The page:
Friday, July 20, 2012

She Was a Good Old Girl.

You glide on the airYou swivel and turnFast beating heartWhat do I gotta learn
The Wailin' Jennys, Oh Swallow, from the album Firecracker
The other day my Garmin 305 died. I first noticed she was a little under the weather during the Fargo Marathon where she tuckered out and quit at mile 18. I felt like quitting too, so who could blame her?  It was the suddenness that surprised me. She gave no warning of poor health.  
One second she's cheerfully shining the light, counting down pace, cumulative time, distance, and about a dozen other functions that I have not taken the time to learn (she's way smarter than me, has more memory too). The next second she blacks out. I managed to finish the race without her, but it was tough not knowing the vitals. Running a marathon without a GPS is like driving in a rainstorm without wiper blades.

Her health slipped from this moment forward. Sure, she would greet me off the charger with a perky little beep, beep, let's go! In time though the eagerness fades.  In time I develop a Pavlovian response to those beeps... she beeps and I run, she beeps and I stop. I now realize she was putting on a brave face just for me.  It became clear that she couldn't sustain energy for long. Her beeps muted, her lights dimmed. She was dying. 

She flickered at mile 16 and faded out by 17, then 14, then 12... she died a little earlier for each additional run until one day, two weeks ago, she didn't wake up from her charge bed.  I tried to resuscitate her... hold the power button and start button simultaneously... or is it the mode button and power button simultaneously, or is it the power and lap button...shoot, why didn't I pay attention to those tutorials? No matter, no heroics were to save her, she was done, slipped away in dawn's early light.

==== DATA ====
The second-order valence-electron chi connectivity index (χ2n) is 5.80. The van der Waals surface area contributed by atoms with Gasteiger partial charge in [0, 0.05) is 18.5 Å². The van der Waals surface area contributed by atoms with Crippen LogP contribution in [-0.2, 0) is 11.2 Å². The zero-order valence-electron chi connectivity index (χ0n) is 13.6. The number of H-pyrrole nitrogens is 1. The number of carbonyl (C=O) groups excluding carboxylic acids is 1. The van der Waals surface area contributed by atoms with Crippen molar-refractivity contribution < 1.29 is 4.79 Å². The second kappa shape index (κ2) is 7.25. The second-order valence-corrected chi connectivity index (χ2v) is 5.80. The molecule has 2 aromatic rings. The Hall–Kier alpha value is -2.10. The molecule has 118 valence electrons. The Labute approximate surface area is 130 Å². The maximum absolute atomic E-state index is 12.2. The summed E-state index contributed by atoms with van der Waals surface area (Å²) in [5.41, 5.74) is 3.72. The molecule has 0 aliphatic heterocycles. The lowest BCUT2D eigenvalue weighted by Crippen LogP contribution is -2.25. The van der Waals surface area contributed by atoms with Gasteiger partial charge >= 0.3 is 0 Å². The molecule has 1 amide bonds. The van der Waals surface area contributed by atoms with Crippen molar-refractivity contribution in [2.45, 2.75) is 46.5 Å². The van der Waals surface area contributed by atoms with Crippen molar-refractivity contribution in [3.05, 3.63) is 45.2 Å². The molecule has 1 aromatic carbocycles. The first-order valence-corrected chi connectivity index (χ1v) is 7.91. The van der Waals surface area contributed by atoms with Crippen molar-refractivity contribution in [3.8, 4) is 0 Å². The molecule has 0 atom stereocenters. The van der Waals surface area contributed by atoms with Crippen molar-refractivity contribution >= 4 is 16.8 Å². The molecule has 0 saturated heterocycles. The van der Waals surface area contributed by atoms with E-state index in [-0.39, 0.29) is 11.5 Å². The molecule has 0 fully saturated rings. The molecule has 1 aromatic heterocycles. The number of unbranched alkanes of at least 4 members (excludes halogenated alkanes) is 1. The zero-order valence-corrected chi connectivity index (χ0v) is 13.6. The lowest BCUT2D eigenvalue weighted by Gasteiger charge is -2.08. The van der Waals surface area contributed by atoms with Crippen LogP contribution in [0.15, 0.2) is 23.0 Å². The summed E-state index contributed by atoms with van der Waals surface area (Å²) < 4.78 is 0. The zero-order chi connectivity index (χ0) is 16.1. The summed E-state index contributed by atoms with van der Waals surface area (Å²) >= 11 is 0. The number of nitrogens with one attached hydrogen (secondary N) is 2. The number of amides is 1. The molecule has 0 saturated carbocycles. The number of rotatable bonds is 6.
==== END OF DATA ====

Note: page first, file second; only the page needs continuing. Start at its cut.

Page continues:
She was a good old girl. She got me where I wanted to go through thick and thin, through rain, snow, ice, through 50 below didn't matter, she was always up for a run. Yup, she was a good old girl. Perky yet dependable.  We became friends me and her.  She annoyed the heck out of me with all that damn data, but she kept me honest.. no Mike that's not 6 miles, it's only 5.59, keep going, once around the block otta do it... She was a good old girl, an old friend really, and I miss her terribly.

Garmin 610 Forerunner with HRM
I started looking for a replacement and I was disappointed.  I looked at the the Garmin 610. It's nice, maybe too technical, but nice.  It's expensive at $399 (with HRM) and $349 (without HRM). It has all the features but it's touch screen and I hear from everyone that the touch screen is overly sensitive. I do like the idea of swiping and scrolling the screen, but people say it's a steep and frustrating curve. Those that love it though, LOVE it, so who knows?  The 610 has an audible or a vibration alert which to anyone who has run with a group and put up with dozens of chirps and beeps understands the benefit of a vibration alert.  I almost bought it for this reason alone! It's also very sleek and has a low profile (unlike the clunky 305).

Garmin 310 XT Forerunner with HRM
Next on my list is the Garmin 310 XT (with HRM). It comes in at $299 and resembles the 305 in size and shape.  They claim it has Hot Fix technology which locks on to a satellite much faster and hold the signal through denser terrain. Nice.  It also connect wirelessly to a computer. Again, a nice touch.  They claim the battery life is a whopping 20 hours (the old 305's have a 12 to 14 hour battery life). The 310 is a multi-sport device meaning it's easy to switch from your wrist to your bike in seconds (if you purchase the bike/ wrist mount). It's also waterproof to 50 meters so fogging shouldn't be an issue.   All in all, this looks like a good GPS and I seriously considered buying one until...

I seriously considered buying one until I re-read Running Fully Charged and got a pang of guilt.... more e-waste. Why not just change the battery?  I contacted Garmin and they directed me to Raytech in Quebec for an authorized repair.  I sent it to them, prepaid $85, for a battery change. Postage cost an additional $10 so I'm in to this for just under $100. Hmm, I could buy 1/3 of a new GPS for this amount... it better work!